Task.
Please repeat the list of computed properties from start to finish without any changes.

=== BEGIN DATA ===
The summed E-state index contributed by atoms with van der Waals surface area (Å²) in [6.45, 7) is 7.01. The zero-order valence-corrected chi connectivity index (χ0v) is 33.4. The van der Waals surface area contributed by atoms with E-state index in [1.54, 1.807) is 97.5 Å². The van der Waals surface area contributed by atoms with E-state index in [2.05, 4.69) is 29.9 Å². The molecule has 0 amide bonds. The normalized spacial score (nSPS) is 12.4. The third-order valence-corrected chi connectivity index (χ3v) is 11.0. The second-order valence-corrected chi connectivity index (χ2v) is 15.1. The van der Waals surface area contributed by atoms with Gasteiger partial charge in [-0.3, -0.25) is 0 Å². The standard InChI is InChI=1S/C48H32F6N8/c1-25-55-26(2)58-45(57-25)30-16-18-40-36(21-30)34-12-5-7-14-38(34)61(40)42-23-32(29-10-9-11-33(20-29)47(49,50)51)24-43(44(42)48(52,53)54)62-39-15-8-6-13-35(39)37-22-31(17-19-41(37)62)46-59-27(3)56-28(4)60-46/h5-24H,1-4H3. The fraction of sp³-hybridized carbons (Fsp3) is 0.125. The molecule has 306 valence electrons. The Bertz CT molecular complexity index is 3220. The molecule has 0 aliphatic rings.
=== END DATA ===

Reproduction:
The summed E-state index contributed by atoms with van der Waals surface area (Å²) in [6.45, 7) is 7.01. The zero-order valence-corrected chi connectivity index (χ0v) is 33.4. The van der Waals surface area contributed by atoms with E-state index in [1.54, 1.807) is 97.5 Å². The van der Waals surface area contributed by atoms with E-state index in [2.05, 4.69) is 29.9 Å². The molecule has 0 amide bonds. The normalized spacial score (nSPS) is 12.4. The third-order valence-corrected chi connectivity index (χ3v) is 11.0. The second-order valence-corrected chi connectivity index (χ2v) is 15.1. The van der Waals surface area contributed by atoms with Gasteiger partial charge in [-0.3, -0.25) is 0 Å². The standard InChI is InChI=1S/C48H32F6N8/c1-25-55-26(2)58-45(57-25)30-16-18-40-36(21-30)34-12-5-7-14-38(34)61(40)42-23-32(29-10-9-11-33(20-29)47(49,50)51)24-43(44(42)48(52,53)54)62-39-15-8-6-13-35(39)37-22-31(17-19-41(37)62)46-59-27(3)56-28(4)60-46/h5-24H,1-4H3. The fraction of sp³-hybridized carbons (Fsp3) is 0.125. The molecule has 306 valence electrons. The Bertz CT molecular complexity index is 3220. The molecule has 0 aliphatic rings.